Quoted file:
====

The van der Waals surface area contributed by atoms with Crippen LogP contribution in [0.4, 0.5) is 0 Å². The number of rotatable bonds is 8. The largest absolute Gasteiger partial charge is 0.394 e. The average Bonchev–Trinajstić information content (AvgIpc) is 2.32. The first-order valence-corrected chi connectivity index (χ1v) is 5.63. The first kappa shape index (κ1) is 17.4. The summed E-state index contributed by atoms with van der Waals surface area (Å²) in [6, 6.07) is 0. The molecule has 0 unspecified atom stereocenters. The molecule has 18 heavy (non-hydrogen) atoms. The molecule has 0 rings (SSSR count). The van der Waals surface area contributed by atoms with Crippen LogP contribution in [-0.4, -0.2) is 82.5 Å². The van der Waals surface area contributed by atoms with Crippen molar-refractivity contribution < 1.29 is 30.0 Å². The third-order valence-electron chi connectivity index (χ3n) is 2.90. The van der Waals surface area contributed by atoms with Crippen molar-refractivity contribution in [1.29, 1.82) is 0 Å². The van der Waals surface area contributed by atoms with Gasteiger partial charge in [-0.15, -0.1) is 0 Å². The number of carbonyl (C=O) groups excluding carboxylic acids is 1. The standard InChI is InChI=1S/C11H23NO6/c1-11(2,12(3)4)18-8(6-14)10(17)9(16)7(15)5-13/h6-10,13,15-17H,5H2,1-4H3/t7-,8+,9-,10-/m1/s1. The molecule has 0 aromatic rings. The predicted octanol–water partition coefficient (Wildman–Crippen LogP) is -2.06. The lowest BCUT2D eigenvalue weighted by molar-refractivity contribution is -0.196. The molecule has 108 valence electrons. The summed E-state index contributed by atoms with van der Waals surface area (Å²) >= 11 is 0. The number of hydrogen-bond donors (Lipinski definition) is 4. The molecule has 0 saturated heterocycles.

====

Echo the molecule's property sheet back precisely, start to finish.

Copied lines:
The van der Waals surface area contributed by atoms with Crippen LogP contribution in [0.4, 0.5) is 0 Å². The number of rotatable bonds is 8. The largest absolute Gasteiger partial charge is 0.394 e. The average Bonchev–Trinajstić information content (AvgIpc) is 2.32. The first-order valence-corrected chi connectivity index (χ1v) is 5.63. The first kappa shape index (κ1) is 17.4. The summed E-state index contributed by atoms with van der Waals surface area (Å²) in [6, 6.07) is 0. The molecule has 0 unspecified atom stereocenters. The molecule has 18 heavy (non-hydrogen) atoms. The molecule has 0 rings (SSSR count). The van der Waals surface area contributed by atoms with Crippen LogP contribution in [-0.4, -0.2) is 82.5 Å². The van der Waals surface area contributed by atoms with Crippen molar-refractivity contribution < 1.29 is 30.0 Å². The third-order valence-electron chi connectivity index (χ3n) is 2.90. The van der Waals surface area contributed by atoms with Crippen molar-refractivity contribution in [1.29, 1.82) is 0 Å². The van der Waals surface area contributed by atoms with Gasteiger partial charge in [-0.15, -0.1) is 0 Å². The number of carbonyl (C=O) groups excluding carboxylic acids is 1. The standard InChI is InChI=1S/C11H23NO6/c1-11(2,12(3)4)18-8(6-14)10(17)9(16)7(15)5-13/h6-10,13,15-17H,5H2,1-4H3/t7-,8+,9-,10-/m1/s1. The molecule has 0 aromatic rings. The predicted octanol–water partition coefficient (Wildman–Crippen LogP) is -2.06. The lowest BCUT2D eigenvalue weighted by molar-refractivity contribution is -0.196. The molecule has 108 valence electrons. The summed E-state index contributed by atoms with van der Waals surface area (Å²) >= 11 is 0. The number of hydrogen-bond donors (Lipinski definition) is 4. The molecule has 0 saturated heterocycles.